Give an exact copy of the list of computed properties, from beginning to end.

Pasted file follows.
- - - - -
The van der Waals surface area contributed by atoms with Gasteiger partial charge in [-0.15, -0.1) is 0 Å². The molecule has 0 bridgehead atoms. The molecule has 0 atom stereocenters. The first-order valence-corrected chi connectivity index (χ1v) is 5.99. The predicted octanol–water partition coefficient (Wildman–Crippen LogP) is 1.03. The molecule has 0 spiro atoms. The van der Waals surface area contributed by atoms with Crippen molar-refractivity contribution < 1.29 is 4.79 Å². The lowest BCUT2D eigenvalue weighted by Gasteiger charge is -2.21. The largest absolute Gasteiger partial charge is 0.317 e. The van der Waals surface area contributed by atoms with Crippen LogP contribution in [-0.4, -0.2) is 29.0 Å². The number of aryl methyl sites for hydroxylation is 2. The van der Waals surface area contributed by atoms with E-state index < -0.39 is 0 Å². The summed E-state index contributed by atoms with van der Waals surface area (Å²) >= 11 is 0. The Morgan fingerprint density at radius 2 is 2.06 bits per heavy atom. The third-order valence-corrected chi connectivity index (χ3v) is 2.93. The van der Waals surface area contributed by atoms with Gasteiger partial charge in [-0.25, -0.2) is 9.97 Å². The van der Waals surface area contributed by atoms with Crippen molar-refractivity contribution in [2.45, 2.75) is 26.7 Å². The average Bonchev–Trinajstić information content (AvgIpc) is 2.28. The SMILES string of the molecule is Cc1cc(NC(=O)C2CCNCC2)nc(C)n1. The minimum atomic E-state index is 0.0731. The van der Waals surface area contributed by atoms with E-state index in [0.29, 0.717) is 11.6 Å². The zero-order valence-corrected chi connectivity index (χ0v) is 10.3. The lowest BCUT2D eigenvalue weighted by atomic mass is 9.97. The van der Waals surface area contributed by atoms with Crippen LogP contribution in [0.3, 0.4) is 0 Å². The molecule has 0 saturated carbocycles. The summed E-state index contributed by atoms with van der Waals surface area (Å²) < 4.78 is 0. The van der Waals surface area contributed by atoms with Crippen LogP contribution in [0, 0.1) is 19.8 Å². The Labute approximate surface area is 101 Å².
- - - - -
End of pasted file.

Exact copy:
The van der Waals surface area contributed by atoms with Gasteiger partial charge in [-0.15, -0.1) is 0 Å². The molecule has 0 bridgehead atoms. The molecule has 0 atom stereocenters. The first-order valence-corrected chi connectivity index (χ1v) is 5.99. The predicted octanol–water partition coefficient (Wildman–Crippen LogP) is 1.03. The molecule has 0 spiro atoms. The van der Waals surface area contributed by atoms with Crippen molar-refractivity contribution < 1.29 is 4.79 Å². The lowest BCUT2D eigenvalue weighted by Gasteiger charge is -2.21. The largest absolute Gasteiger partial charge is 0.317 e. The van der Waals surface area contributed by atoms with Crippen LogP contribution in [-0.4, -0.2) is 29.0 Å². The number of aryl methyl sites for hydroxylation is 2. The van der Waals surface area contributed by atoms with E-state index < -0.39 is 0 Å². The summed E-state index contributed by atoms with van der Waals surface area (Å²) >= 11 is 0. The Morgan fingerprint density at radius 2 is 2.06 bits per heavy atom. The third-order valence-corrected chi connectivity index (χ3v) is 2.93. The van der Waals surface area contributed by atoms with Gasteiger partial charge in [-0.25, -0.2) is 9.97 Å². The van der Waals surface area contributed by atoms with Crippen molar-refractivity contribution in [2.45, 2.75) is 26.7 Å². The average Bonchev–Trinajstić information content (AvgIpc) is 2.28. The SMILES string of the molecule is Cc1cc(NC(=O)C2CCNCC2)nc(C)n1. The minimum atomic E-state index is 0.0731. The van der Waals surface area contributed by atoms with E-state index in [0.29, 0.717) is 11.6 Å². The zero-order valence-corrected chi connectivity index (χ0v) is 10.3. The lowest BCUT2D eigenvalue weighted by atomic mass is 9.97. The van der Waals surface area contributed by atoms with Crippen LogP contribution in [0.3, 0.4) is 0 Å². The molecule has 0 saturated carbocycles. The summed E-state index contributed by atoms with van der Waals surface area (Å²) < 4.78 is 0. The van der Waals surface area contributed by atoms with Crippen LogP contribution in [0, 0.1) is 19.8 Å². The Labute approximate surface area is 101 Å².